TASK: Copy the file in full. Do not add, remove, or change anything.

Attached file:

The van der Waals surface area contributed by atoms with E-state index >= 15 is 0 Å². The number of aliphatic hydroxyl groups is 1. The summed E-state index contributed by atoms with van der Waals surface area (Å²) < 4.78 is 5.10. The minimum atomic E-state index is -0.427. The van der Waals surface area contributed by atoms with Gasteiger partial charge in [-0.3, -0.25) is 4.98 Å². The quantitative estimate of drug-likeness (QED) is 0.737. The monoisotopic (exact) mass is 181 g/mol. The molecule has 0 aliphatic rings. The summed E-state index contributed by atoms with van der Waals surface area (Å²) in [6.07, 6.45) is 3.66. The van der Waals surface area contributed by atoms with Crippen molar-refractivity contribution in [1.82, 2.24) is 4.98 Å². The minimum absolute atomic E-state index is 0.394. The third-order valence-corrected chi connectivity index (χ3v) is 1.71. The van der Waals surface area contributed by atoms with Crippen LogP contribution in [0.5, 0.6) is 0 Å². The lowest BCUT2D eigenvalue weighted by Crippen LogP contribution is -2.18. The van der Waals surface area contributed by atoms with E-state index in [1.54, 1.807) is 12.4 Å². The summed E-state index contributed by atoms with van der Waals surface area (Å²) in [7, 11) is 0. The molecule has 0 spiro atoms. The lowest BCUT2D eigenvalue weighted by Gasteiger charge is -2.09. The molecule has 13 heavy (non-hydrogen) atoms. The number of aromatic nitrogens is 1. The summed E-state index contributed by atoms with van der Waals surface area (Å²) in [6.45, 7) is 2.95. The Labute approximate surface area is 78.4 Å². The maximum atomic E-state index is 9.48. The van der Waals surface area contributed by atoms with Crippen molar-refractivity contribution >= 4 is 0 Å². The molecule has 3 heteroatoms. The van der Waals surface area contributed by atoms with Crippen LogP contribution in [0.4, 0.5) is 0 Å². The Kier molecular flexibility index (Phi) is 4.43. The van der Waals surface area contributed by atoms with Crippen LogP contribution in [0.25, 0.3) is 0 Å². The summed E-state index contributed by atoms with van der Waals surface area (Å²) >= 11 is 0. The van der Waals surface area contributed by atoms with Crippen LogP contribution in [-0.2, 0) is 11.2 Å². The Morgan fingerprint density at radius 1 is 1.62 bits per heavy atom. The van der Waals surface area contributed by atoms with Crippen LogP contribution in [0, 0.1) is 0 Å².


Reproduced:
The van der Waals surface area contributed by atoms with E-state index >= 15 is 0 Å². The number of aliphatic hydroxyl groups is 1. The summed E-state index contributed by atoms with van der Waals surface area (Å²) < 4.78 is 5.10. The minimum atomic E-state index is -0.427. The van der Waals surface area contributed by atoms with Gasteiger partial charge in [-0.3, -0.25) is 4.98 Å². The quantitative estimate of drug-likeness (QED) is 0.737. The monoisotopic (exact) mass is 181 g/mol. The molecule has 0 aliphatic rings. The summed E-state index contributed by atoms with van der Waals surface area (Å²) in [6.07, 6.45) is 3.66. The van der Waals surface area contributed by atoms with Crippen molar-refractivity contribution in [1.82, 2.24) is 4.98 Å². The minimum absolute atomic E-state index is 0.394. The third-order valence-corrected chi connectivity index (χ3v) is 1.71. The van der Waals surface area contributed by atoms with Crippen LogP contribution in [0.5, 0.6) is 0 Å². The lowest BCUT2D eigenvalue weighted by Crippen LogP contribution is -2.18. The van der Waals surface area contributed by atoms with E-state index in [1.54, 1.807) is 12.4 Å². The summed E-state index contributed by atoms with van der Waals surface area (Å²) in [7, 11) is 0. The molecule has 0 spiro atoms. The lowest BCUT2D eigenvalue weighted by Gasteiger charge is -2.09. The molecule has 13 heavy (non-hydrogen) atoms. The number of aromatic nitrogens is 1. The summed E-state index contributed by atoms with van der Waals surface area (Å²) in [6.45, 7) is 2.95. The Labute approximate surface area is 78.4 Å². The maximum atomic E-state index is 9.48. The van der Waals surface area contributed by atoms with Crippen molar-refractivity contribution >= 4 is 0 Å². The molecule has 3 heteroatoms. The van der Waals surface area contributed by atoms with Crippen LogP contribution in [0.4, 0.5) is 0 Å². The Kier molecular flexibility index (Phi) is 4.43. The van der Waals surface area contributed by atoms with Crippen LogP contribution in [0.25, 0.3) is 0 Å². The summed E-state index contributed by atoms with van der Waals surface area (Å²) >= 11 is 0. The van der Waals surface area contributed by atoms with Crippen LogP contribution in [-0.2, 0) is 11.2 Å². The Morgan fingerprint density at radius 1 is 1.62 bits per heavy atom. The van der Waals surface area contributed by atoms with Crippen LogP contribution in [0, 0.1) is 0 Å².